Monday, July 6, 2009

On the road: Dunhuang by air

I’ve been to Dunhuang before, but it was eleven years ago. At that
time, there were very few (expensive) flights, and at any rate the
national airline, CAAC, had not yet really left behind its old
reputation for flying rejected Aeroflot planes on domestic routes -
hence, “China Airlines Always Crashes.” In 1998, the best way of
getting to Dunhuang was by rail, and even then, the railhead was at
Liuyuan, two hours’ drive away across the open desert. It was worth
doing at the time, since the train follows the old Silk Road more or
less exactly from Xi’an west to at least Dunhuang. To watch the
landscape change as the Hexi corridor narrowed toward the ancient
border stations of Jiayuguan and beyond was something worth seeing.
But it was nearly a three-day journey from Beijing, which while
considerably faster than the traditional camel caravan, was still a
long haul.

These days reaching Dunhuang is much easier. Not only has a branch
rail line been extended to Dunhuang itself and a shiny new train
station built just outside town, but the airport has been expanded
significantly (to which project we are also grateful for the discovery
of a new set of Wei-Jin mural-painted tombs) and there are two or
three flights a day from Beijing. The flights are still a bit
expensive (or more accurately, they’re not subject to the kinds of
discounts you can get on more popular flights between major cities),
but then I can now afford a few things I couldn’t in 1998, so I
decided to take the three-hour flight. This was mostly a time
consideration; since I plan to come back to Beijing overland, stopping
at a number of places on the way, I didn’t want to spend three days on
the road at the beginning of the trip.

Dunhuang is actually more or less due west from Beijing, at a distance
of something under 2000 km. The plane can make the flight fairly
directly, unlike the train lines which have to travel nearly seven
hundred km south from Beijing, then follow the Yellow River valley
westward, through the famous Tongguan Pass to Xi’an, and thence
northwest again to Dunhuang. I would guess that the train trip is
well over 3000 km. But from the plane, it is very easy to see why the
train doesn’t travel due west. First there are the two major north-
south mountain chains that frame the province of Shanxi, due west of
Beijing. These soon give way to the dry grasslands of Inner Mongolia,
where visible settlements are even fewer and farther between than
those of water-starved, impoverished northern Shanxi. I saw what
could only have been the northern loop of the Yellow River, enclosing
the Ordos plain, where nomadic peoples and the settled peoples of the
Central Plains have been coming into contact since at least the Han
dynasty. I was surprised to see that the major settlements
(including, as I later found out, the city of Baotou) are on the
outside of the river’s loop (i.e. on its north bank), but it’s easy to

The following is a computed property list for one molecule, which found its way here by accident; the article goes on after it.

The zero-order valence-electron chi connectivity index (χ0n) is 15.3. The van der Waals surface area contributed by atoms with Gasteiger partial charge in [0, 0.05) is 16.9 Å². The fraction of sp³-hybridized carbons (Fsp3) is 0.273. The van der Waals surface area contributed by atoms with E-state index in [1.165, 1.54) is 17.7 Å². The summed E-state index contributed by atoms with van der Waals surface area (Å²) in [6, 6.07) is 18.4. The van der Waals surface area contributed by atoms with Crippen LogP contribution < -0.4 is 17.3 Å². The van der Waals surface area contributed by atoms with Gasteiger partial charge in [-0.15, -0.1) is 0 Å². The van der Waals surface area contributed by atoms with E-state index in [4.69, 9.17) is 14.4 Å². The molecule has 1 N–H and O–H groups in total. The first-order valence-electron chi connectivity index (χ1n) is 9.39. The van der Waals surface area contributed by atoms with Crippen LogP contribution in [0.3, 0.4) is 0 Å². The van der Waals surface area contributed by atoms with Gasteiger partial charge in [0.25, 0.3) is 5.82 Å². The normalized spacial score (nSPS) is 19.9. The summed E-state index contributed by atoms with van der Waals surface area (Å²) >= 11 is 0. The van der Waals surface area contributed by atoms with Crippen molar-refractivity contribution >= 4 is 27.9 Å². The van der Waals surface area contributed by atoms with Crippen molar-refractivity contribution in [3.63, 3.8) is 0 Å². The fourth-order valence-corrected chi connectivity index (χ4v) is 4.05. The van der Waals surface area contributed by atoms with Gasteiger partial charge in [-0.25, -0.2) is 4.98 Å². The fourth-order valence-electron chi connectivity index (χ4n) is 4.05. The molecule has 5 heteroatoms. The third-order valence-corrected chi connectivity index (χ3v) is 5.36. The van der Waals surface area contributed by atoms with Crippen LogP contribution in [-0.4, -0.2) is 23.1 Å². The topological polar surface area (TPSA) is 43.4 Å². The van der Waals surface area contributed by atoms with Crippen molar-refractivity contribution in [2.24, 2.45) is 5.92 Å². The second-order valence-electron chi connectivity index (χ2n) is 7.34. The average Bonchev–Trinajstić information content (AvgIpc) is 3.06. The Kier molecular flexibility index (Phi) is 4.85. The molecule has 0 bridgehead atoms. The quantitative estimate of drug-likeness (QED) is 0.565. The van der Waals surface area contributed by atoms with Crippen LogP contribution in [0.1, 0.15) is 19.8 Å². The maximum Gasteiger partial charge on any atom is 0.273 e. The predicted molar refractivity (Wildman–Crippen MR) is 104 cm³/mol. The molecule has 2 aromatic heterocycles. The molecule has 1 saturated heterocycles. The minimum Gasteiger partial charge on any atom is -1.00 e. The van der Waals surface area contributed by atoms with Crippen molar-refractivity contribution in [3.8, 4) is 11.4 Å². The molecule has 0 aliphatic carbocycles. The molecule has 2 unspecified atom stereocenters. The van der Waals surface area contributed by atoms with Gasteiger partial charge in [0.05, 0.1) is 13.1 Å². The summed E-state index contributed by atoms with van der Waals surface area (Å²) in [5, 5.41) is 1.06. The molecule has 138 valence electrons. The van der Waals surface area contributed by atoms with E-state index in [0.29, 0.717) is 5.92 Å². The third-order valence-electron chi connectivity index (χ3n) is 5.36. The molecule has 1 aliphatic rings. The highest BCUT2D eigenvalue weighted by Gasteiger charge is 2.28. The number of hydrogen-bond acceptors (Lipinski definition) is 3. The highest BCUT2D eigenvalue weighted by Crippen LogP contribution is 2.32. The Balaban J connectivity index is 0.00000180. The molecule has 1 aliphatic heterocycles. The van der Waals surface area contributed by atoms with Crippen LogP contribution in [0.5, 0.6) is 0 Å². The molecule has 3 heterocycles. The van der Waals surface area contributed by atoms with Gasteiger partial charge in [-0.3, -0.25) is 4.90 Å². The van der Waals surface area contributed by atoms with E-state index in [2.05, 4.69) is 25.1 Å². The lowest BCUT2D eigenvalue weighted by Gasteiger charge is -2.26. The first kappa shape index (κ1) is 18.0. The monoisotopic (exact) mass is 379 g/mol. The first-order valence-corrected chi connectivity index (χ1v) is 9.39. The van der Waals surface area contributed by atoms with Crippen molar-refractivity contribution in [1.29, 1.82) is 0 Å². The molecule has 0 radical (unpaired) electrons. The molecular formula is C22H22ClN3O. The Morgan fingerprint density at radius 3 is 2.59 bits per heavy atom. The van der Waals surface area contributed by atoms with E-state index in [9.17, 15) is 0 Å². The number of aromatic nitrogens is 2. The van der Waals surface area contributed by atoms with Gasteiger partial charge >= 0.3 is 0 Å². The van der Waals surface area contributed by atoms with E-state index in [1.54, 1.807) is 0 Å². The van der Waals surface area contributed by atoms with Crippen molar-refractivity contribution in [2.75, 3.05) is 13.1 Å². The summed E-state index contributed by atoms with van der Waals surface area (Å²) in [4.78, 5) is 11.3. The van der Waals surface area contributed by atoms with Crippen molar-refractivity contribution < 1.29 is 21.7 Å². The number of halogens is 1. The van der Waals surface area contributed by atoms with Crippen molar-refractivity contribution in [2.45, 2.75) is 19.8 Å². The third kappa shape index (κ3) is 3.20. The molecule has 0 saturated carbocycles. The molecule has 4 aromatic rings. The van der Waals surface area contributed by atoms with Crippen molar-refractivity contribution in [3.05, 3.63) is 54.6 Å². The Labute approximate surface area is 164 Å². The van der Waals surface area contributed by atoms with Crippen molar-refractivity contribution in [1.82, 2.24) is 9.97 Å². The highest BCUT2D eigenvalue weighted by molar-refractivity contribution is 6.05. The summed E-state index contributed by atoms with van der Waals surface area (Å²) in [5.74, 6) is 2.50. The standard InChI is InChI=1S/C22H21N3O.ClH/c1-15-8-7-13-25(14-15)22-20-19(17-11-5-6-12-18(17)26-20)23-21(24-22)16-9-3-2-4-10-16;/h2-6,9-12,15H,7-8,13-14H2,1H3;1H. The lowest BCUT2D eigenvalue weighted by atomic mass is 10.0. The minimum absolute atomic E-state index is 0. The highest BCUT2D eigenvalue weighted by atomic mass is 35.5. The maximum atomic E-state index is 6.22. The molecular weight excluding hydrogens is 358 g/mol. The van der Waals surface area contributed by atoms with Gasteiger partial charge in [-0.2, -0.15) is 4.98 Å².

see why - there are several large marshy lakes and the land is
relatively green. I had been under the impression that the Ordos was
a fertile grassland, but its northernmost regions, from the air,
appear to be open gobi.

The Ordos is only halfway to Dunhuang. Westward from the river we
flew over hundreds and hundreds of miles of unrelieved desert, with
only the wavelike patterns of sand dunes visible from above. It was a
startling landscape, stretching to the horizon in an uninterrupted
sheet of pale yellow. At first I thought it was eye fatigue that made
the horizon begin to blend into the sky above it, so that blue slowly
gave way to an undifferentiated sand color. Eventually, noticing that
it was possible to catch occasional glimpses of ground here and there,
I realized that we were flying over a massive sandstorm; and as the
landing announcement went out over the PA, I realized that we were
going to land in one.

The air inside a sandstorm, you will not be surprised to find, is
turbulent, and the landing was extremely rough. The pilots must have
been flying entirely on instruments, as the only thing visible outside
the windows was a roiling yellow haze. When the ground came into
view, it was considerably closer than I had expected, but also oddly
familiar; the airport is of course located just outside the oasis,
where Dunhuang’s residents have buried their dead for at least two
millennia, and the gravelly surface of the ground is marked for miles
around with tomb mounds ancient and modern. To land at Dunhuang, you
fly in over the houses of the dead, in the broad corridor between the
oasis and the Sanwei mountains. It is not the route taken by most of
Dunhuang’s visitors over the centuries, but it follows a similar
route, and the first sign of human habitation is the same: clusters of
man-made tumuli rising above the barren ground, with the dusty
greenery of the oasis in the middle distance.

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